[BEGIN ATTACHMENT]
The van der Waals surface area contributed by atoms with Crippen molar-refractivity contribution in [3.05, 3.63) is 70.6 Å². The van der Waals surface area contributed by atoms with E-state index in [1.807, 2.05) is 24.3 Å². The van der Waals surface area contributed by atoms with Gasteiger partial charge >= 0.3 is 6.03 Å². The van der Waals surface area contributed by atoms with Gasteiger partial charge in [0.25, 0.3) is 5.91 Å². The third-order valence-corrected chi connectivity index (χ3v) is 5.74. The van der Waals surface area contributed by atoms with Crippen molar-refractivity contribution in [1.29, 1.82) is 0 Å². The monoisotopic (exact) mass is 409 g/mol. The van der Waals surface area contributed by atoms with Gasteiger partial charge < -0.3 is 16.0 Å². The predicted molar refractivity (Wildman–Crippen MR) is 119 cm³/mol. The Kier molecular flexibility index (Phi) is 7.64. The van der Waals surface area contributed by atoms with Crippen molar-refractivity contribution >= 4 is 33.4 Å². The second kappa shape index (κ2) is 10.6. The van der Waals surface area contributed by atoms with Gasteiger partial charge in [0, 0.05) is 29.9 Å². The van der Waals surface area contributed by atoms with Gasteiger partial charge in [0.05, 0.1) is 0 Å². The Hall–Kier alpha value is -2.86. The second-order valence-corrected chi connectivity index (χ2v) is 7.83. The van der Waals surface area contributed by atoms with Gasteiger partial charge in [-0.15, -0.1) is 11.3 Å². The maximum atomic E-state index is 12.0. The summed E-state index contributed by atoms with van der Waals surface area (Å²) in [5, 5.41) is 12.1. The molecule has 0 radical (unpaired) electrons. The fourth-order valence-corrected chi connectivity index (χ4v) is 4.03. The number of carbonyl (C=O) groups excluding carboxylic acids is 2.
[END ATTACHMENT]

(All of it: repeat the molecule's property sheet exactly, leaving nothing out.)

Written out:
The van der Waals surface area contributed by atoms with Crippen molar-refractivity contribution in [3.05, 3.63) is 70.6 Å². The van der Waals surface area contributed by atoms with E-state index in [1.807, 2.05) is 24.3 Å². The van der Waals surface area contributed by atoms with Gasteiger partial charge >= 0.3 is 6.03 Å². The van der Waals surface area contributed by atoms with Gasteiger partial charge in [0.25, 0.3) is 5.91 Å². The third-order valence-corrected chi connectivity index (χ3v) is 5.74. The van der Waals surface area contributed by atoms with Crippen molar-refractivity contribution in [1.29, 1.82) is 0 Å². The monoisotopic (exact) mass is 409 g/mol. The van der Waals surface area contributed by atoms with Gasteiger partial charge < -0.3 is 16.0 Å². The predicted molar refractivity (Wildman–Crippen MR) is 119 cm³/mol. The Kier molecular flexibility index (Phi) is 7.64. The van der Waals surface area contributed by atoms with Crippen molar-refractivity contribution >= 4 is 33.4 Å². The second kappa shape index (κ2) is 10.6. The van der Waals surface area contributed by atoms with Gasteiger partial charge in [0, 0.05) is 29.9 Å². The van der Waals surface area contributed by atoms with Gasteiger partial charge in [0.05, 0.1) is 0 Å². The Hall–Kier alpha value is -2.86. The second-order valence-corrected chi connectivity index (χ2v) is 7.83. The van der Waals surface area contributed by atoms with Gasteiger partial charge in [-0.15, -0.1) is 11.3 Å². The maximum atomic E-state index is 12.0. The summed E-state index contributed by atoms with van der Waals surface area (Å²) in [5, 5.41) is 12.1. The molecule has 0 radical (unpaired) electrons. The fourth-order valence-corrected chi connectivity index (χ4v) is 4.03. The number of carbonyl (C=O) groups excluding carboxylic acids is 2.